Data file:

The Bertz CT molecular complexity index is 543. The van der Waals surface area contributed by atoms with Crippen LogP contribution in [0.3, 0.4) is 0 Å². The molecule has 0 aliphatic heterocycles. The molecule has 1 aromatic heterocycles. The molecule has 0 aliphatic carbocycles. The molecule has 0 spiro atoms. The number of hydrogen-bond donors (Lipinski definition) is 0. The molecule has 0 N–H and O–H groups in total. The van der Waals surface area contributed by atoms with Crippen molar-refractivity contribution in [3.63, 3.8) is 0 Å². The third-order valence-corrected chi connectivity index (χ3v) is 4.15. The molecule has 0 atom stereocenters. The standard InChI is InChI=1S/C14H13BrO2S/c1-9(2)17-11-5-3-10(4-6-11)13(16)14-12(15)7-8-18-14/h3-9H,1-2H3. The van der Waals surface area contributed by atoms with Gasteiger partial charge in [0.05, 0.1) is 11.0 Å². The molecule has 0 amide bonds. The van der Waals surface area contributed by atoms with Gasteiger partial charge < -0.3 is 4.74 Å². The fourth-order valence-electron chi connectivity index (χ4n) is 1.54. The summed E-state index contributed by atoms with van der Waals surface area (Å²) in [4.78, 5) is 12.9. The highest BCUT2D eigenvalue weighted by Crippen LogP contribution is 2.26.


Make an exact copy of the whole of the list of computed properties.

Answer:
The Bertz CT molecular complexity index is 543. The van der Waals surface area contributed by atoms with Crippen LogP contribution in [0.3, 0.4) is 0 Å². The molecule has 0 aliphatic heterocycles. The molecule has 1 aromatic heterocycles. The molecule has 0 aliphatic carbocycles. The molecule has 0 spiro atoms. The number of hydrogen-bond donors (Lipinski definition) is 0. The molecule has 0 N–H and O–H groups in total. The van der Waals surface area contributed by atoms with Crippen molar-refractivity contribution in [3.63, 3.8) is 0 Å². The third-order valence-corrected chi connectivity index (χ3v) is 4.15. The molecule has 0 atom stereocenters. The standard InChI is InChI=1S/C14H13BrO2S/c1-9(2)17-11-5-3-10(4-6-11)13(16)14-12(15)7-8-18-14/h3-9H,1-2H3. The van der Waals surface area contributed by atoms with Gasteiger partial charge in [0.05, 0.1) is 11.0 Å². The molecule has 0 amide bonds. The van der Waals surface area contributed by atoms with Gasteiger partial charge < -0.3 is 4.74 Å². The fourth-order valence-electron chi connectivity index (χ4n) is 1.54. The summed E-state index contributed by atoms with van der Waals surface area (Å²) in [4.78, 5) is 12.9. The highest BCUT2D eigenvalue weighted by Crippen LogP contribution is 2.26.